The family that prays together...
                                                  ...stays together.

The Virgin Mary
Today's Readings
Pope Francis

A Bridge Over Troubled Water

A voice of a Deacon.  

Homily for Pentecost (and every day.)

           Today we celebrate the Holy Spirit’s official entry onto earth and it’s interaction with humanity—specifically the chosen Apostles.  Although the Holy Spirit has been here since the creation of the world, it did not have a known public presence until this point in time.  Jesus’ gift to all came when the fiery tongues appeared over the heads of the gathered group in the locked upper room in Jerusalem.      

            Remembering back to when I wore child’s clothing, I can hear my mother talking to me and trying to explain the Holy Ghost.  A fare amount of you here today probably remember the Holy Ghost; the Father, Son and Holy Ghost.  

            I built a picture in my mind of the Holy Ghost—he was like Casper the friendly ghost, except he wasn’t made from a white sheet like Casper.  No sir, I made his form from a light blue sheet, like the color of the sky on a clear day ‘cause the sky is where heaven is!  Not bad logic for a six or seven year old.

            The Holy Ghost!  Then, as I journeyed through various ages on my way to adulthood, somewhere along the line the Holy Ghost morphed into the Holy Spirit.  Today we talk about the Holy Spirit. 

            Lately I have wondered how we came up with that descriptor? You won’t find Holy Spirit in scripture; you also won’t find Holy Ghost.  What can be found is, ‘the Father will send you another’; and you’ll find the Spirit; or the Spirit of God; Spirit of Jesus; the Spirit of Truth; the advocate; the Paraclete.   All of these terms describing the third named of the holy Trinity.  The Christian Triune God with three distinct persona—all of the same substance, consubstantial—coming together in one divine entity we humans call God, or Yahweh, or Allah, or the Creator, the Supreme Being and on and on.  It seems confusing, and that may be one of the factors influencing our current LOSS of real contact with the Holy Spirit.

            How many times do we pray to the Holy Spirit?  We pray to Jesus, we pray to the Father, and in one prayer, “Glory be to the Father and to the Son and to the Holy Spirit…” one prayer, we do pray to the Holy Spirit.  That entity seems to be like the person people forget or ignore when they gather in a group situation.  We have lost our vision of the Holy Spirit and its very great importance in our lives.  It is an equal part of our Triune God.

            Jesus had reached a time of departure; his human form had passed while on the cross, it died there.  His spiritual form, which his followers had trouble recognizing, was about to return to the Father.  The Father’s gift to his Apostles and followers was the Holy Spirit of the Triune God, living in them, guiding them, strengthening them, helping them focus on Gods work in this life.

            That gift has been passed down to all of us.  Initially thru our baptism the Holy Spirit took up residence in our soul.  Confirmation strengthened its power to help guide us on a path that leads us through Jesus to the Father.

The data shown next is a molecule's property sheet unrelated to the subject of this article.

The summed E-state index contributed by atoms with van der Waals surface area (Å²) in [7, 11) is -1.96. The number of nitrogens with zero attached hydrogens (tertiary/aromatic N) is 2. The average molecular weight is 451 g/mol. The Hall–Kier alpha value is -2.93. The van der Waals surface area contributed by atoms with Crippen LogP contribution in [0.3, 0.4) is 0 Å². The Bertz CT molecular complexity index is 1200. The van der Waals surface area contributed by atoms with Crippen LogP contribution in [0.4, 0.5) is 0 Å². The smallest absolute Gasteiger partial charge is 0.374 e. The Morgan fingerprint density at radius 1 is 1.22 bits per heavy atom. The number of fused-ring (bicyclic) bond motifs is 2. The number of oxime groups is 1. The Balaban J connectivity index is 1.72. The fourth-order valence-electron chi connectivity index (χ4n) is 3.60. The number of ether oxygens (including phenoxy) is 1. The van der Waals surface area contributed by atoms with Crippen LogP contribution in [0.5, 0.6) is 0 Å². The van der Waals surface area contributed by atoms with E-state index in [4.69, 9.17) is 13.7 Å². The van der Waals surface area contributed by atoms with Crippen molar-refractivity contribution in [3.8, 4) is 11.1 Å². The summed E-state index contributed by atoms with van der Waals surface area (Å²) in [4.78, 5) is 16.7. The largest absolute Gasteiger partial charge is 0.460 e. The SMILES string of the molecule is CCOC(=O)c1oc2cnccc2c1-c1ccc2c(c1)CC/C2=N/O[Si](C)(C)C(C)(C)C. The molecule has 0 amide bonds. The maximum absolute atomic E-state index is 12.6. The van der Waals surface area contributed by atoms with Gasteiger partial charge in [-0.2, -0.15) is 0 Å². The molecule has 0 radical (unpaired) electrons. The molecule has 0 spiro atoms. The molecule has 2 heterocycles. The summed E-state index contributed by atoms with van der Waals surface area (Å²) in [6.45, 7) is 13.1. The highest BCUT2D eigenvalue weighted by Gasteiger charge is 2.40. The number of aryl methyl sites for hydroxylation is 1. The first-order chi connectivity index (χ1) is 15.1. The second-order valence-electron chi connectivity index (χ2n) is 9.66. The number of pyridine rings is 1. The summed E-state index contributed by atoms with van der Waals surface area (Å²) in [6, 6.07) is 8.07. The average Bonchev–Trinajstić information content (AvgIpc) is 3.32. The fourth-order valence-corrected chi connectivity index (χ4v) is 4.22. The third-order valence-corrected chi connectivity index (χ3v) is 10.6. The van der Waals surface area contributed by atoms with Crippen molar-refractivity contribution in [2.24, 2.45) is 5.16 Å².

The Holy Spirit is indeed our ‘Bridge over Troubled Water’ as Paul Simon wrote almost fifty years ago.  After the fall from grace, humanity became incapable of fully coming into communion with our maker by our own efforts.  Without that bridge we would simply be standing on the edge of an embankment looking across a vast body of water, or ground, or whatever—unable to get to the mountain on the other side.

             Too often we view Pentecost Sunday as an anniversary celebration for an event that happened 2000 years ago to a small group of guys and a few women.  It should be celebrated as revitalization for the Spirit that we all have living within each and every one us.

            By following the spirit’s guidance in our daily lives we put ourselves in communion with our Lord—and as importantly, we’ll find ourselves helping others on their journey.  When we do that, it becomes apparent that we help ourselves more than if we concentrated all our efforts just on our own justification.  That’s the way that the Spirit works.

            As Paul Simon wrote in that song some time ago, I quote;

“When you’re weary, feeling small,

When tears are in your eyes, I will dry them all.

            I’m on your side. When times get rough

And friends just can’t be found,

            Like a bridge over troubled water

                        I will lay me down.”

            The Lord’s Spirit is part of our persona.  Almost a hundred years ago a fellow who was a scientist, Jesuit Priest and theologian, said, “We are not human beings having a spiritual experience; we are spiritual beings having a human experience.”  Fr. Teilhard de Chardin was referring to our similarity to Jesus of Nazareth. 

This is a holiday weekend, so most of us will have an extra play day and an increased chance to relax.  With a sense of relaxation and peace in mind, let me offer up a suggestion.

            Sometime during the coming week we will find ourselves in front of a mirror, most of us in the mornings as we prepare ourselves for the day.  Take time to look deeply at the image in the mirror.  Hopefully the Spirit of our Lord, the Spirit of Truth, the Paraclete, the Advocate, will jump out at us.

            If we’re not sure we see it clearly, then we might say something like this.  “Hey, I know your are in there oh Holy Spirit.  I know you are there!  Now, I need you to come out of there.  Come out here and be with me; offer me guidance today and I promise, I promise that I’ll follow the path you lead me on.  After all, you are my personal bridge over troubled water.”

 Deacon Bob

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